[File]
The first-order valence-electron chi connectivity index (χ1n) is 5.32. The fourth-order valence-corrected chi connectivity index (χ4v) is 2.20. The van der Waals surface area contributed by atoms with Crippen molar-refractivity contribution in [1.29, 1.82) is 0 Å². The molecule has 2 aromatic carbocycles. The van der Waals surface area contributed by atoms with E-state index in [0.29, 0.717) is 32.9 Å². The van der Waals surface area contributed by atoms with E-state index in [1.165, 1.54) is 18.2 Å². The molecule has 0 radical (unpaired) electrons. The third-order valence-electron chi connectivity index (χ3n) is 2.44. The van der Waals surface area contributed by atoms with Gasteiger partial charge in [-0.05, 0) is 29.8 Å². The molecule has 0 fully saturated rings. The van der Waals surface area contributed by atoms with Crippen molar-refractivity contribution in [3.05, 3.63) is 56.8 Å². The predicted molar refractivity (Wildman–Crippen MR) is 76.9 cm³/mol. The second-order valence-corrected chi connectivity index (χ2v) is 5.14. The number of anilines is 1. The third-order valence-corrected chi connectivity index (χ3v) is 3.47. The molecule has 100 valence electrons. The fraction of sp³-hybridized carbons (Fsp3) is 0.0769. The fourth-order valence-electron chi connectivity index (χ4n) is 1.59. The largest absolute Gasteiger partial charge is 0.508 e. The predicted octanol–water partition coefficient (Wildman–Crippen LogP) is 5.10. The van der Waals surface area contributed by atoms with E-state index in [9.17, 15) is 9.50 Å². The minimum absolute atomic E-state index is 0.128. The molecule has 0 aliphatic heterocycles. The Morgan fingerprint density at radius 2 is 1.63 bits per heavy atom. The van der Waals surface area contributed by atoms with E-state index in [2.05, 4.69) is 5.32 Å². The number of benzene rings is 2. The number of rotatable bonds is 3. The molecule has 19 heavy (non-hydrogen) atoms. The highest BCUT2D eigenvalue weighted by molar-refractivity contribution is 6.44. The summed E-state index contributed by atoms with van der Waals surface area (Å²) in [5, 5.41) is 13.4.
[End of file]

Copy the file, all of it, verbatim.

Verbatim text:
The first-order valence-electron chi connectivity index (χ1n) is 5.32. The fourth-order valence-corrected chi connectivity index (χ4v) is 2.20. The van der Waals surface area contributed by atoms with Crippen molar-refractivity contribution in [1.29, 1.82) is 0 Å². The molecule has 2 aromatic carbocycles. The van der Waals surface area contributed by atoms with E-state index in [0.29, 0.717) is 32.9 Å². The van der Waals surface area contributed by atoms with E-state index in [1.165, 1.54) is 18.2 Å². The molecule has 0 radical (unpaired) electrons. The third-order valence-electron chi connectivity index (χ3n) is 2.44. The van der Waals surface area contributed by atoms with Gasteiger partial charge in [-0.05, 0) is 29.8 Å². The molecule has 0 fully saturated rings. The van der Waals surface area contributed by atoms with Crippen molar-refractivity contribution in [3.05, 3.63) is 56.8 Å². The predicted molar refractivity (Wildman–Crippen MR) is 76.9 cm³/mol. The second-order valence-corrected chi connectivity index (χ2v) is 5.14. The number of anilines is 1. The third-order valence-corrected chi connectivity index (χ3v) is 3.47. The molecule has 100 valence electrons. The fraction of sp³-hybridized carbons (Fsp3) is 0.0769. The fourth-order valence-electron chi connectivity index (χ4n) is 1.59. The largest absolute Gasteiger partial charge is 0.508 e. The predicted octanol–water partition coefficient (Wildman–Crippen LogP) is 5.10. The van der Waals surface area contributed by atoms with E-state index in [9.17, 15) is 9.50 Å². The minimum absolute atomic E-state index is 0.128. The molecule has 0 aliphatic heterocycles. The Morgan fingerprint density at radius 2 is 1.63 bits per heavy atom. The van der Waals surface area contributed by atoms with E-state index in [2.05, 4.69) is 5.32 Å². The number of benzene rings is 2. The number of rotatable bonds is 3. The molecule has 19 heavy (non-hydrogen) atoms. The highest BCUT2D eigenvalue weighted by molar-refractivity contribution is 6.44. The summed E-state index contributed by atoms with van der Waals surface area (Å²) in [5, 5.41) is 13.4.